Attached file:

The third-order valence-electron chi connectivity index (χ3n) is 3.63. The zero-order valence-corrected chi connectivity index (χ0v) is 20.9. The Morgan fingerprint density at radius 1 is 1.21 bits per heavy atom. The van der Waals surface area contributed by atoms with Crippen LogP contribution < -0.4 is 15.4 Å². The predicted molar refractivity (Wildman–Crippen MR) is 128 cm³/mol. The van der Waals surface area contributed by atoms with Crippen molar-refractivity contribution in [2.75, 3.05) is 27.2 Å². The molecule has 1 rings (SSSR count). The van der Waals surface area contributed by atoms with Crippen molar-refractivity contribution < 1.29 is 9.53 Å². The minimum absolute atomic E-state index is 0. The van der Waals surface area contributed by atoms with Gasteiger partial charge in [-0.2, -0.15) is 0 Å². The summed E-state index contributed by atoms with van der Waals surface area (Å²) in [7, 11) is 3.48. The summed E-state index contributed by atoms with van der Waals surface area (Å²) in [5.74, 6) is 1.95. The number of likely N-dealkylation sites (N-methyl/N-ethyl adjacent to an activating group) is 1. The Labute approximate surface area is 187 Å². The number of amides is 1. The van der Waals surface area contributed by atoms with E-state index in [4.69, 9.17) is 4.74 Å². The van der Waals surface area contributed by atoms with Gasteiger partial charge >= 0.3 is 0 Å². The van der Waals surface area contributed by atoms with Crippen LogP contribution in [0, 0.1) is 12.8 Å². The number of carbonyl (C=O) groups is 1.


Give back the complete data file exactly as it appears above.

The third-order valence-electron chi connectivity index (χ3n) is 3.63. The zero-order valence-corrected chi connectivity index (χ0v) is 20.9. The Morgan fingerprint density at radius 1 is 1.21 bits per heavy atom. The van der Waals surface area contributed by atoms with Crippen LogP contribution < -0.4 is 15.4 Å². The predicted molar refractivity (Wildman–Crippen MR) is 128 cm³/mol. The van der Waals surface area contributed by atoms with Crippen molar-refractivity contribution in [2.75, 3.05) is 27.2 Å². The molecule has 1 rings (SSSR count). The van der Waals surface area contributed by atoms with Crippen molar-refractivity contribution < 1.29 is 9.53 Å². The minimum absolute atomic E-state index is 0. The van der Waals surface area contributed by atoms with Gasteiger partial charge in [-0.2, -0.15) is 0 Å². The summed E-state index contributed by atoms with van der Waals surface area (Å²) in [7, 11) is 3.48. The summed E-state index contributed by atoms with van der Waals surface area (Å²) in [5.74, 6) is 1.95. The number of likely N-dealkylation sites (N-methyl/N-ethyl adjacent to an activating group) is 1. The Labute approximate surface area is 187 Å². The number of amides is 1. The van der Waals surface area contributed by atoms with E-state index in [4.69, 9.17) is 4.74 Å². The van der Waals surface area contributed by atoms with Gasteiger partial charge >= 0.3 is 0 Å². The van der Waals surface area contributed by atoms with Crippen LogP contribution in [0, 0.1) is 12.8 Å². The number of carbonyl (C=O) groups is 1.